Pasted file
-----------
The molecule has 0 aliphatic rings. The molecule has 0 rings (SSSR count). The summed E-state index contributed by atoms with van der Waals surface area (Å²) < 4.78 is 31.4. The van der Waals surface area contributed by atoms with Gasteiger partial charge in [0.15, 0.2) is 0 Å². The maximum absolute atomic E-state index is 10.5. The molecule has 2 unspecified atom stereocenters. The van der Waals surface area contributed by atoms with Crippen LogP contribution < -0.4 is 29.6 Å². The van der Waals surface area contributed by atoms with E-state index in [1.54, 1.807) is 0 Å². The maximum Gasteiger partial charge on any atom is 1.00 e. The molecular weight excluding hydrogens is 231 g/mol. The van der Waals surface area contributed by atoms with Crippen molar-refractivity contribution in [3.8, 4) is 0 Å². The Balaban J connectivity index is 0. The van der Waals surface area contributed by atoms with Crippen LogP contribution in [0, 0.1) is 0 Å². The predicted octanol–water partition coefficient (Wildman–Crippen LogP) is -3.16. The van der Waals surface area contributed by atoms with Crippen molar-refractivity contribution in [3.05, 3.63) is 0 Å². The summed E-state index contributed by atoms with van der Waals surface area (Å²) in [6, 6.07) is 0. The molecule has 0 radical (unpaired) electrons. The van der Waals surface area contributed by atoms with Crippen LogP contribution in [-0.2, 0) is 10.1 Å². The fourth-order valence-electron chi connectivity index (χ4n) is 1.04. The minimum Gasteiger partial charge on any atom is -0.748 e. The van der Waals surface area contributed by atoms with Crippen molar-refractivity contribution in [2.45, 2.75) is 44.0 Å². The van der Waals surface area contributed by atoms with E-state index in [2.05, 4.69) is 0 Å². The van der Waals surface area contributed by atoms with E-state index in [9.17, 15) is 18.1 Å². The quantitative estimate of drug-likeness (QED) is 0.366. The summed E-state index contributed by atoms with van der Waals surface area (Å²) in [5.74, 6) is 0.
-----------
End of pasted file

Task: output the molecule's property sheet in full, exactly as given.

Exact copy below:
The molecule has 0 aliphatic rings. The molecule has 0 rings (SSSR count). The summed E-state index contributed by atoms with van der Waals surface area (Å²) < 4.78 is 31.4. The van der Waals surface area contributed by atoms with Gasteiger partial charge in [0.15, 0.2) is 0 Å². The maximum absolute atomic E-state index is 10.5. The molecule has 2 unspecified atom stereocenters. The van der Waals surface area contributed by atoms with Crippen LogP contribution < -0.4 is 29.6 Å². The van der Waals surface area contributed by atoms with E-state index in [1.54, 1.807) is 0 Å². The maximum Gasteiger partial charge on any atom is 1.00 e. The molecular weight excluding hydrogens is 231 g/mol. The van der Waals surface area contributed by atoms with Crippen molar-refractivity contribution in [3.8, 4) is 0 Å². The Balaban J connectivity index is 0. The van der Waals surface area contributed by atoms with Crippen LogP contribution in [0, 0.1) is 0 Å². The predicted octanol–water partition coefficient (Wildman–Crippen LogP) is -3.16. The van der Waals surface area contributed by atoms with Crippen molar-refractivity contribution in [3.05, 3.63) is 0 Å². The summed E-state index contributed by atoms with van der Waals surface area (Å²) in [6, 6.07) is 0. The molecule has 0 radical (unpaired) electrons. The van der Waals surface area contributed by atoms with Crippen LogP contribution in [-0.2, 0) is 10.1 Å². The fourth-order valence-electron chi connectivity index (χ4n) is 1.04. The minimum Gasteiger partial charge on any atom is -0.748 e. The van der Waals surface area contributed by atoms with Crippen molar-refractivity contribution in [2.45, 2.75) is 44.0 Å². The van der Waals surface area contributed by atoms with E-state index in [2.05, 4.69) is 0 Å². The van der Waals surface area contributed by atoms with E-state index in [9.17, 15) is 18.1 Å². The quantitative estimate of drug-likeness (QED) is 0.366. The summed E-state index contributed by atoms with van der Waals surface area (Å²) in [5.74, 6) is 0.